That afternoon we drove with aimless wonder around and oohed and ahhed at all the landmarks wed only ever heard about or seen in movies!  Rodeo Drive!  The Chinese Theater! The Walk of Fame! Then, as the sun began to set, we started our obligatory search for the Hollywood sign!  After puttering around the beautifully steep and winding residential neighborhoods we finally stopped and asked a jogger if she could point us in the direction of the sign and we learned something completely unexpected: the sign isnt lit!  Again, so cute to think back how naive we were and on how little we had planned or researched!  We took an impromptu late-night drive out to/back from Palm Desert because Chris had been there many times to visit family as a child and thought it was such a neat area!  The drive out to the desert in the dark, giant windmills looming, was magically haunting. I remember it felt so other-worldly.  We didnt reach Palm Desert until after 10pm and I remember it was still so alive!  It seemed every street was lined with outdoor seating and beautiful people dining under a starry expansive sky!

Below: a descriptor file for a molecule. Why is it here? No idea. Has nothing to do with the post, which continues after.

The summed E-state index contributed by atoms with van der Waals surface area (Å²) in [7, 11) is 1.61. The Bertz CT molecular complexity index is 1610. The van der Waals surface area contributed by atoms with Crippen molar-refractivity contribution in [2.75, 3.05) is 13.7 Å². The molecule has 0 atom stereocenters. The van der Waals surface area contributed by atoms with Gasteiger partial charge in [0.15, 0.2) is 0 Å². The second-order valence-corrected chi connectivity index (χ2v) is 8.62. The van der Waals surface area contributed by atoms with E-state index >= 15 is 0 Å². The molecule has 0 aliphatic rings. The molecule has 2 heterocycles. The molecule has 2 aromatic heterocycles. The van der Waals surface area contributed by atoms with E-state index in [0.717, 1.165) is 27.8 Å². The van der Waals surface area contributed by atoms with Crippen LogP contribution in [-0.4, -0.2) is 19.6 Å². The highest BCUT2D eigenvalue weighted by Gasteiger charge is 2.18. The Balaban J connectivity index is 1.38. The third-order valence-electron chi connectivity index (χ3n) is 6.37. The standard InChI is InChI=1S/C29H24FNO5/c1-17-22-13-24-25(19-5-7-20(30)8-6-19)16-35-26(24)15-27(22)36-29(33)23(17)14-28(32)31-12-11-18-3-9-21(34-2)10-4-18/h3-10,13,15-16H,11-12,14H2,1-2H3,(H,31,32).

We have  returned to Palm Desert since our honeymoon and while my recent memories do not match my honeymoon memories, the latter are still so clear in my minds' eye I am able to keep them separated from subsequent experiences.  I havent been able to reconcile why my two experiences were so varied and while I prefer my initial I am thankful for both.